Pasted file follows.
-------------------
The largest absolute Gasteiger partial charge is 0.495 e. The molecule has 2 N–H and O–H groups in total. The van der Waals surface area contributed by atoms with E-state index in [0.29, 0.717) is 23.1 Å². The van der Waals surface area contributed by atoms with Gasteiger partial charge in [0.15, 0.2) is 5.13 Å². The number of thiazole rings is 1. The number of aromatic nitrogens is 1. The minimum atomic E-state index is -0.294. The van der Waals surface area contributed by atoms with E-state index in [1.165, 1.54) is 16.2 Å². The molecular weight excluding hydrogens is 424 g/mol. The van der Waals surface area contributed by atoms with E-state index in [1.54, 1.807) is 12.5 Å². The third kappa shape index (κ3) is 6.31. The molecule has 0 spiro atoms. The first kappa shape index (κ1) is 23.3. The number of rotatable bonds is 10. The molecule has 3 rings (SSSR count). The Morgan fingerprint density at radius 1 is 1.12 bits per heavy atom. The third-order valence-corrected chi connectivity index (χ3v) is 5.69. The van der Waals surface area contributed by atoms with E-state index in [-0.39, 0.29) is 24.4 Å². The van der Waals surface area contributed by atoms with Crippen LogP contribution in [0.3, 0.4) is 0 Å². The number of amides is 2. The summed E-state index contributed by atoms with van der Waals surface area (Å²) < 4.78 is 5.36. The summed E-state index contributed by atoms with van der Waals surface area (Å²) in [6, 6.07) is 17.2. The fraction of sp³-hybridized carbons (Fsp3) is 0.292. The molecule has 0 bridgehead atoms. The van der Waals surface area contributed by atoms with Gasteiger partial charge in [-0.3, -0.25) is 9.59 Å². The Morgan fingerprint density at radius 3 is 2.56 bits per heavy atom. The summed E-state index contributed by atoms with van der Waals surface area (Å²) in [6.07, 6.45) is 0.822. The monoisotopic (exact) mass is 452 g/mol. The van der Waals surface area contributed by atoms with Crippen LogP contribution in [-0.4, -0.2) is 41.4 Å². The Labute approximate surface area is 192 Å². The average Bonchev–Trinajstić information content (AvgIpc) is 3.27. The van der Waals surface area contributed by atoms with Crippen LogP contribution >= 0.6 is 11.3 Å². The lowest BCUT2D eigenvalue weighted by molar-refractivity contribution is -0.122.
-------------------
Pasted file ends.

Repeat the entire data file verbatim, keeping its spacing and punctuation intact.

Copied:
The largest absolute Gasteiger partial charge is 0.495 e. The molecule has 2 N–H and O–H groups in total. The van der Waals surface area contributed by atoms with E-state index in [0.29, 0.717) is 23.1 Å². The van der Waals surface area contributed by atoms with Gasteiger partial charge in [0.15, 0.2) is 5.13 Å². The number of thiazole rings is 1. The number of aromatic nitrogens is 1. The minimum atomic E-state index is -0.294. The van der Waals surface area contributed by atoms with E-state index in [1.165, 1.54) is 16.2 Å². The molecular weight excluding hydrogens is 424 g/mol. The van der Waals surface area contributed by atoms with E-state index in [1.54, 1.807) is 12.5 Å². The third kappa shape index (κ3) is 6.31. The molecule has 0 spiro atoms. The first kappa shape index (κ1) is 23.3. The number of rotatable bonds is 10. The molecule has 3 rings (SSSR count). The Morgan fingerprint density at radius 1 is 1.12 bits per heavy atom. The third-order valence-corrected chi connectivity index (χ3v) is 5.69. The van der Waals surface area contributed by atoms with E-state index in [-0.39, 0.29) is 24.4 Å². The van der Waals surface area contributed by atoms with Crippen LogP contribution in [0.3, 0.4) is 0 Å². The number of amides is 2. The summed E-state index contributed by atoms with van der Waals surface area (Å²) < 4.78 is 5.36. The summed E-state index contributed by atoms with van der Waals surface area (Å²) in [6, 6.07) is 17.2. The fraction of sp³-hybridized carbons (Fsp3) is 0.292. The molecule has 0 bridgehead atoms. The van der Waals surface area contributed by atoms with Gasteiger partial charge in [-0.3, -0.25) is 9.59 Å². The Morgan fingerprint density at radius 3 is 2.56 bits per heavy atom. The summed E-state index contributed by atoms with van der Waals surface area (Å²) in [6.07, 6.45) is 0.822. The monoisotopic (exact) mass is 452 g/mol. The van der Waals surface area contributed by atoms with Crippen LogP contribution in [-0.4, -0.2) is 41.4 Å². The Labute approximate surface area is 192 Å². The average Bonchev–Trinajstić information content (AvgIpc) is 3.27. The van der Waals surface area contributed by atoms with Crippen LogP contribution >= 0.6 is 11.3 Å². The lowest BCUT2D eigenvalue weighted by molar-refractivity contribution is -0.122.